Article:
Hillary Jordan, but that's not because the book was boring. The book was great, it's just that my reading pace goes in peaks and valleys. Sometimes, I tend to put some books ahead of others. This didn't have a set date, so it kind of fell off to the side. I read the first 60 pages, then I kind of stalled for a little bit.
When I finally read the last 270+ pages, I found that this book was awesome.
Hannah Payne is red. She woke up with red skin, after committing a crime against society and God. What was her crime? She had an abortion. She refused to name the father or the abortionist. Hannah went against everything she was taught. She fell in love, and had sex outside of marriage. Worst of all she fell in love with charismatic pastor Aidan Dale, who also happens to be married.
In this dystopian society, God is the center of everything. You're not supposed to question things. The path is marriage, children, and devoting your lives to God. Hannah's parents followed that path, and so did Hannah's sister Becca. Only Hannah wishes Becca would get away from her abusive husband Cole. Hannah wants more out of life than being the dutiful daughter. She rebels in her own way. Hannah wears flashy dresses in secret. Her relationship with Aidan is Hannah's biggest act of defiance. She followed her heart rather that what was expected of her. Female authority and sexuality is taboo in this society. Pregnancy brings all her of her secrets and fears out in the open.
Her punishment for abortion is 16 years as a Red. A process called chroming. Although I never read The Scarlett Letter, that's what Hannah's punishment will remind you of. She's branded in the worst way. Forced to live and face her crime every day she looks in the mirror. The place where it's done is reminiscent of a torture chamber. Hannah is isolated in a white room and left to her thoughts. Left to wonder was it all worth it? How long can she live like this? Will her family forgive her? Will others accept her?
Hannah struggles when she is back in society. Her father and Aidan find a church program that will accept her. That place was more about humiliation and submission than redemption. This point in the book reminds me of The Handmaid's Tale by Margaret Atwood. Women forced to live by certain set of rules, if you don't then you're cast out. The only saving grace of this place is that Hannah finds a friend in Kayla, another Red like her. There reaches a point when neither can take the humiliation anymore. Their odyssey together is not without its struggles. Kayla makes Hannah realize the huge bubble she had lived in. Kayla is more "worldly," she knows about music and pop culture. Hannah is finally realizing it's time to go against everything she's been taught. They begin to wonder if a path together is right or wrong. What does the future hold? Does fear help?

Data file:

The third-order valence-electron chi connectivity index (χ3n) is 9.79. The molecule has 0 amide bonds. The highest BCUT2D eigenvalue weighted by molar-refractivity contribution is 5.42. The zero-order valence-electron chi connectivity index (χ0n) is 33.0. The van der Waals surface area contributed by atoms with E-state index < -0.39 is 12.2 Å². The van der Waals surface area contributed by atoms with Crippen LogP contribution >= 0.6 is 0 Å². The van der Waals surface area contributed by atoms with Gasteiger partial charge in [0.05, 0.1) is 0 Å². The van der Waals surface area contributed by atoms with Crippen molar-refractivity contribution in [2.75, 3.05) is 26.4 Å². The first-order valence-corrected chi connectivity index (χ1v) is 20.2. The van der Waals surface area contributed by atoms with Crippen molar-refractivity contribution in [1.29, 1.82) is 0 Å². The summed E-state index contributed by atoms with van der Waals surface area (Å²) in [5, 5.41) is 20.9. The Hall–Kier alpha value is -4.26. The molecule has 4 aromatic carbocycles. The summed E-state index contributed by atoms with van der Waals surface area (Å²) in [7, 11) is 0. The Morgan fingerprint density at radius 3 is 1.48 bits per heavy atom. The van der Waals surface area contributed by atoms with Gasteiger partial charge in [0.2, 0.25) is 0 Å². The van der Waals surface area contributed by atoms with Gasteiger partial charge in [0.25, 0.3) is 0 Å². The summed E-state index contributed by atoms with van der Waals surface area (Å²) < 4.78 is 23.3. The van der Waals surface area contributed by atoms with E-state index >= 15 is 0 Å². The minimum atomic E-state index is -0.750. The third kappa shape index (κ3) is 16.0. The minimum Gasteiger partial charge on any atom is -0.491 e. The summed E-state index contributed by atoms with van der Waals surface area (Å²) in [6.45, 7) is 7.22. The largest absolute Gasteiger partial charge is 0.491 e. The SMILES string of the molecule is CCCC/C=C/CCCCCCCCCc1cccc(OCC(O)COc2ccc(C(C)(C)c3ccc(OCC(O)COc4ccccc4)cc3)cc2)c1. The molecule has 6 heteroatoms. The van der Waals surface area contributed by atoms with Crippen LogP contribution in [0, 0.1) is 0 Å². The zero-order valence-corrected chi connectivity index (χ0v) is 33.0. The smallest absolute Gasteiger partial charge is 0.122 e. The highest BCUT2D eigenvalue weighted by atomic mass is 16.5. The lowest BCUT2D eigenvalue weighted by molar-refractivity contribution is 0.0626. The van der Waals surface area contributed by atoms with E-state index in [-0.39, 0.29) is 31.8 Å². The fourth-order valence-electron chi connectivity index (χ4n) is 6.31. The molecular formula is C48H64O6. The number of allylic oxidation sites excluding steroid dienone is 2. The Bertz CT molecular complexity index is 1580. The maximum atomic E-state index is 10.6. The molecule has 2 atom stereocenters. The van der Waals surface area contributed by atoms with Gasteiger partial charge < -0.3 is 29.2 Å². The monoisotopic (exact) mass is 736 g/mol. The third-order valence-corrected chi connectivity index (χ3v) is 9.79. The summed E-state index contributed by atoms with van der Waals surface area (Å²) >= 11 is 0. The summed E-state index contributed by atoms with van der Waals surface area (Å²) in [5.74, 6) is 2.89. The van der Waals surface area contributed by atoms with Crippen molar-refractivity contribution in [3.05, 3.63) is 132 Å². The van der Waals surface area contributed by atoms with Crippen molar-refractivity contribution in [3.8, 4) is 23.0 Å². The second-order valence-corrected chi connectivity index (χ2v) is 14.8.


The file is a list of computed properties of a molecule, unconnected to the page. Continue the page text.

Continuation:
"She'd been taught that free will was an illusion; that God had a plan for her and for everyone, a pre-mapped destiny. But if that were true, then He'd meant for her to get pregnant and have an abortion, to be chromed, to be despised and humiliated, kidnapped and almost raped. She saw suddenly that this was at the core of her loss of faith: a reluctance to believe in a God who was that indifferent or that cruel." Pg. 320-321
What I got out of the book overall is that once you let go of all the fear and propaganda, you can truly be free. It's disturbing to think that someone could be branded simply for having an abortion. Of course it sounds like an excellent idea for murderers and pedophiles, but once you start that where is the line drawn? This is a unique and interesting read, pick it up!!
Rating: O.M.G. !!!
Note: I received a copy of the book from the publisher (Algonquin Books) in exchange for an honest review.